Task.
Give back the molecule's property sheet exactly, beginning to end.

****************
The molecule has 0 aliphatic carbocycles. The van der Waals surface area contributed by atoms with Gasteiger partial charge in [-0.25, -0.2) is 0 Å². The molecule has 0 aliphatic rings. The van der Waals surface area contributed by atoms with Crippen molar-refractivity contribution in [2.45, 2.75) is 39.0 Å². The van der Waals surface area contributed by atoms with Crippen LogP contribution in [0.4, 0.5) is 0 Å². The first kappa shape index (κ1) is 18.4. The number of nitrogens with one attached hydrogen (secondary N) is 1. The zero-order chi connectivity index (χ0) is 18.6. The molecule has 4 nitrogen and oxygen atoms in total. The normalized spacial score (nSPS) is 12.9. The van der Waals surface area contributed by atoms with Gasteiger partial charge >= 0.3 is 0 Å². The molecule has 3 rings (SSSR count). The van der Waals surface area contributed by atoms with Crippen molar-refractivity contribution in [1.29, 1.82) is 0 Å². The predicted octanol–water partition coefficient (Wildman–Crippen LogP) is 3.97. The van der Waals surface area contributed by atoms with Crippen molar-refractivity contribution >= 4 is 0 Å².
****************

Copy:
The molecule has 0 aliphatic carbocycles. The van der Waals surface area contributed by atoms with Gasteiger partial charge in [-0.25, -0.2) is 0 Å². The molecule has 0 aliphatic rings. The van der Waals surface area contributed by atoms with Crippen molar-refractivity contribution in [2.45, 2.75) is 39.0 Å². The van der Waals surface area contributed by atoms with Crippen LogP contribution in [0.4, 0.5) is 0 Å². The first kappa shape index (κ1) is 18.4. The number of nitrogens with one attached hydrogen (secondary N) is 1. The zero-order chi connectivity index (χ0) is 18.6. The molecule has 4 nitrogen and oxygen atoms in total. The normalized spacial score (nSPS) is 12.9. The van der Waals surface area contributed by atoms with Gasteiger partial charge >= 0.3 is 0 Å². The molecule has 3 rings (SSSR count). The van der Waals surface area contributed by atoms with Crippen molar-refractivity contribution in [1.29, 1.82) is 0 Å². The predicted octanol–water partition coefficient (Wildman–Crippen LogP) is 3.97. The van der Waals surface area contributed by atoms with Crippen molar-refractivity contribution >= 4 is 0 Å².